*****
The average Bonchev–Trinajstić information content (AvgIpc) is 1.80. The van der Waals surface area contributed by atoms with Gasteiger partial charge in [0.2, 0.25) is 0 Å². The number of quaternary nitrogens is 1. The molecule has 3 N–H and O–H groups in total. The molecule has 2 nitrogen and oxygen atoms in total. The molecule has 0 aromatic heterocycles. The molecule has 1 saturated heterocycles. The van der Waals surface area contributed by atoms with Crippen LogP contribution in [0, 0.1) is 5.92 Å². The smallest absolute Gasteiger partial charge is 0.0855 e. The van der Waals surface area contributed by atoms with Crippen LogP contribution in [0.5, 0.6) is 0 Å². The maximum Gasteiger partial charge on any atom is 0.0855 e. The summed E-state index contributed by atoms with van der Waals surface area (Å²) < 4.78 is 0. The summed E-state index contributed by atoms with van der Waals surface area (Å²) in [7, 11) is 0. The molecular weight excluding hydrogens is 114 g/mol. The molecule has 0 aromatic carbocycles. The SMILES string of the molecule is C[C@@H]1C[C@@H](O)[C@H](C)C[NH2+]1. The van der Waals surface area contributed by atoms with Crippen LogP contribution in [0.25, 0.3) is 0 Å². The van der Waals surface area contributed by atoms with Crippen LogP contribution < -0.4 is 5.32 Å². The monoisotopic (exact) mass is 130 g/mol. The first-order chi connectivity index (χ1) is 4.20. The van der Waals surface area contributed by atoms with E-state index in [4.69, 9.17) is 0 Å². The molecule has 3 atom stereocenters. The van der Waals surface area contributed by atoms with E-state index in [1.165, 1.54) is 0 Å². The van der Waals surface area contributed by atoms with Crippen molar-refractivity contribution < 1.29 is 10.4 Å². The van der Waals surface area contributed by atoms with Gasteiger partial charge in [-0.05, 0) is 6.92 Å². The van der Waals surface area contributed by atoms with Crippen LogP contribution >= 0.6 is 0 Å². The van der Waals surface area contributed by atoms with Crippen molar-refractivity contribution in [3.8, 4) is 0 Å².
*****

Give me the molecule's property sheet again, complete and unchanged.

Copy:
The average Bonchev–Trinajstić information content (AvgIpc) is 1.80. The van der Waals surface area contributed by atoms with Gasteiger partial charge in [0.2, 0.25) is 0 Å². The number of quaternary nitrogens is 1. The molecule has 3 N–H and O–H groups in total. The molecule has 2 nitrogen and oxygen atoms in total. The molecule has 0 aromatic heterocycles. The molecule has 1 saturated heterocycles. The van der Waals surface area contributed by atoms with Crippen LogP contribution in [0, 0.1) is 5.92 Å². The smallest absolute Gasteiger partial charge is 0.0855 e. The van der Waals surface area contributed by atoms with Crippen LogP contribution in [0.5, 0.6) is 0 Å². The maximum Gasteiger partial charge on any atom is 0.0855 e. The summed E-state index contributed by atoms with van der Waals surface area (Å²) < 4.78 is 0. The summed E-state index contributed by atoms with van der Waals surface area (Å²) in [7, 11) is 0. The molecular weight excluding hydrogens is 114 g/mol. The molecule has 0 aromatic carbocycles. The SMILES string of the molecule is C[C@@H]1C[C@@H](O)[C@H](C)C[NH2+]1. The van der Waals surface area contributed by atoms with Crippen LogP contribution in [0.25, 0.3) is 0 Å². The van der Waals surface area contributed by atoms with Crippen LogP contribution < -0.4 is 5.32 Å². The monoisotopic (exact) mass is 130 g/mol. The first-order chi connectivity index (χ1) is 4.20. The van der Waals surface area contributed by atoms with E-state index in [4.69, 9.17) is 0 Å². The molecule has 3 atom stereocenters. The van der Waals surface area contributed by atoms with E-state index in [1.165, 1.54) is 0 Å². The van der Waals surface area contributed by atoms with Crippen molar-refractivity contribution < 1.29 is 10.4 Å². The van der Waals surface area contributed by atoms with Gasteiger partial charge in [-0.05, 0) is 6.92 Å². The van der Waals surface area contributed by atoms with Crippen LogP contribution >= 0.6 is 0 Å². The van der Waals surface area contributed by atoms with Crippen molar-refractivity contribution in [3.8, 4) is 0 Å².